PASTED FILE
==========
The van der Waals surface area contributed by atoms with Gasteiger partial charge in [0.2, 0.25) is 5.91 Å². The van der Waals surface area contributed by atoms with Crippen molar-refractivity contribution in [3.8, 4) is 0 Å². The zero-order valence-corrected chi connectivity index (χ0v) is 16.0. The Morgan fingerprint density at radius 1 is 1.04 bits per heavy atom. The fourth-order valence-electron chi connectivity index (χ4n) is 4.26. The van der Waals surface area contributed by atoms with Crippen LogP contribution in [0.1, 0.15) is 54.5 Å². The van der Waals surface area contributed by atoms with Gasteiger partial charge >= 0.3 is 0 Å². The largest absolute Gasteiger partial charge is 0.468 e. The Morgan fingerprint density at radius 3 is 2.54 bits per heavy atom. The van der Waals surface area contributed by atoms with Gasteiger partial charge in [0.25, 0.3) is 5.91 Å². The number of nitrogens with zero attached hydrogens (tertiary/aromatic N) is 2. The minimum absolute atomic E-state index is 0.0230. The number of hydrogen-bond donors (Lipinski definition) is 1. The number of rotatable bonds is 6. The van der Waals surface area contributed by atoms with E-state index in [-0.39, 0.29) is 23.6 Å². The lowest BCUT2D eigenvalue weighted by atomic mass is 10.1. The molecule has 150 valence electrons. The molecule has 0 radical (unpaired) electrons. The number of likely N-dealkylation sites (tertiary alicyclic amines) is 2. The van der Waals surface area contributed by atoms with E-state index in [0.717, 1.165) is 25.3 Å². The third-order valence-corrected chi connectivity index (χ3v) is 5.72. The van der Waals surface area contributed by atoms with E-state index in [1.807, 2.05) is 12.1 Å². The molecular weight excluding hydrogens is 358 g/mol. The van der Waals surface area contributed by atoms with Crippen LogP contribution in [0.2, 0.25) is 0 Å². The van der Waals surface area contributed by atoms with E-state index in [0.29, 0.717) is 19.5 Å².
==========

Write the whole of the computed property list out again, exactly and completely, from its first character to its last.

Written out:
The van der Waals surface area contributed by atoms with Gasteiger partial charge in [0.2, 0.25) is 5.91 Å². The van der Waals surface area contributed by atoms with Crippen molar-refractivity contribution in [3.8, 4) is 0 Å². The zero-order valence-corrected chi connectivity index (χ0v) is 16.0. The Morgan fingerprint density at radius 1 is 1.04 bits per heavy atom. The fourth-order valence-electron chi connectivity index (χ4n) is 4.26. The van der Waals surface area contributed by atoms with Crippen LogP contribution in [0.1, 0.15) is 54.5 Å². The van der Waals surface area contributed by atoms with Gasteiger partial charge >= 0.3 is 0 Å². The largest absolute Gasteiger partial charge is 0.468 e. The Morgan fingerprint density at radius 3 is 2.54 bits per heavy atom. The van der Waals surface area contributed by atoms with Gasteiger partial charge in [0.25, 0.3) is 5.91 Å². The number of nitrogens with zero attached hydrogens (tertiary/aromatic N) is 2. The minimum absolute atomic E-state index is 0.0230. The number of hydrogen-bond donors (Lipinski definition) is 1. The number of rotatable bonds is 6. The van der Waals surface area contributed by atoms with E-state index in [-0.39, 0.29) is 23.6 Å². The lowest BCUT2D eigenvalue weighted by atomic mass is 10.1. The molecule has 150 valence electrons. The molecule has 0 radical (unpaired) electrons. The number of likely N-dealkylation sites (tertiary alicyclic amines) is 2. The van der Waals surface area contributed by atoms with E-state index in [0.717, 1.165) is 25.3 Å². The third-order valence-corrected chi connectivity index (χ3v) is 5.72. The van der Waals surface area contributed by atoms with E-state index in [1.807, 2.05) is 12.1 Å². The molecular weight excluding hydrogens is 358 g/mol. The van der Waals surface area contributed by atoms with Crippen LogP contribution in [0.2, 0.25) is 0 Å². The van der Waals surface area contributed by atoms with E-state index in [0.29, 0.717) is 19.5 Å².